1. Hey, Ed. Happy New Year! I’m glad to see that tax overhaul is going to be very kind to you in 2018. For us, we’ll see a 33% reduction in our income tax. Not too shabby. Throw in the $28K Obamacare subsidy and our effective federal tax rate will be around -93%. Again, great for us. But is it great for my fellow Americans? The plot thickens, my friend.

    • Happy New Year Mr. Groovy,
      It’s almost like the government wants us all to be wealthy. First, they give us a substantial amount of Free Money! to live an awesome lifestyle. Then, they give us a second bracket of low-tax income, the 12% bracket. Third, we still have all those accounts to fill up with pre-tax dollars: 403b, 457, IRA, and HSA. Finally, they provide nice health insurance subsidies if you live a “poor” / low-income lifestyle.

      Come on people, take the hint…the government wants you to be wealthy. If you throw in some geo-arbitrage in Flyover Country, your net worth grows at the speed of light!

      Come see us in Merida! Ed

      • “Come see us in Merida!”

        From your keyboard to Mrs Groovy’s ears! It will probably be 2019. This year is going to be tough with moving and building a house. Are you going to FinCon this year? Hopefully I’ll see you there, my friend. Hope 2018 is as kind to you as 2017 was. Keep growing rich like the government wants. Cheers.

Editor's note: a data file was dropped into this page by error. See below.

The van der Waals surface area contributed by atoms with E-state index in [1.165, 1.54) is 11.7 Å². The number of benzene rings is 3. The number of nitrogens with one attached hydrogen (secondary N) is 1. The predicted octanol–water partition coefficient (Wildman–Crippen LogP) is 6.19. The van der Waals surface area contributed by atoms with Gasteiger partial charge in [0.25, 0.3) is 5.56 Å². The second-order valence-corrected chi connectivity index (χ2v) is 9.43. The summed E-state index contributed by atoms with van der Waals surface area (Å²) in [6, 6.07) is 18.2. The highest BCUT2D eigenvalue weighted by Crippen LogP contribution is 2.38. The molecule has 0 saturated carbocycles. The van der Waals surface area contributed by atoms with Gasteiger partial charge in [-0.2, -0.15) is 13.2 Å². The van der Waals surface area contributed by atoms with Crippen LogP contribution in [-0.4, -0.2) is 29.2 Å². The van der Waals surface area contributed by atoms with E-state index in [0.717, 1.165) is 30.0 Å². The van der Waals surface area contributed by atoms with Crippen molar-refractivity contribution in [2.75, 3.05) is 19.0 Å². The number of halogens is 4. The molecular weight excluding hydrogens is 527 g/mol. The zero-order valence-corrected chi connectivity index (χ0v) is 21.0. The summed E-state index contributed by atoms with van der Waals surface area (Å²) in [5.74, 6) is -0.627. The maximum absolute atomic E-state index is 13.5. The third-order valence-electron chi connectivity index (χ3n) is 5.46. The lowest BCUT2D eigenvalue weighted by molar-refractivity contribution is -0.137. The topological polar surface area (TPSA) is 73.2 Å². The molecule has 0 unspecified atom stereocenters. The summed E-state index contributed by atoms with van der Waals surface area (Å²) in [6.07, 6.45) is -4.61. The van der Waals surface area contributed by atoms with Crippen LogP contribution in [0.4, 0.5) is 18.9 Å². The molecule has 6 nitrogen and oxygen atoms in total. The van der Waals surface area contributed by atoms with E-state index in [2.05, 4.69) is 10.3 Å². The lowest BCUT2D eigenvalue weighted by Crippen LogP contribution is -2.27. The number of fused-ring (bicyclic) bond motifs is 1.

2. Kate

    Hi Ed,
    I am an educator in California. I was just curious
    If other states have an equivalent of calstrs or a teacher retirement system (pension). I have a love hate relationship with it considering they take $900 a month from my check and may never see much of it again if I decide to peruse FI or retire early. May be a topic for another post? I would be interested how the pension plays into your retirement plans

    • Hi Kate, pensions are a complicated subject because each pension plan has it’s own 1.) vesting requirements and 2.) payment formula. Here’s how it works in Georgia. First, you are vested after working 10 years, and you can begin drawing the pension at age 60. That can be 10 straight years or 10 years over a lifetime. In your case, you should ask a pension representative about your plan’s vesting requirements. Many times you do not have to work 30 years to draw a pension.

      Second, our payment formula is: (numbers of years worked * 2%) * (highest two-year salary average). So, if you worked 10 years and had a two-year average of $50k, you’d receive 20% of $50k = $10k. That’s how it works for us. I’m not sure how it works in California.

      I haven’t written anything about my pension, but maybe I should. Overall, I’m happy that my wife and I have a pension when we turn 60. I should get about $24k and my wife will get about $20k.


  3. For Kate in California: Before you do anything find out if the district you teach in provides lifetime medical benefits upon retiring. They are golden! Calstrs is a very good pension and they are incredibly helpful. Schedule an appointment to see where you stand. They’ll give you a 3 year window. Granted the pension has been revised but it’s still good. Also take care of those sick days as you may receive retirement service credit for them when you retire.

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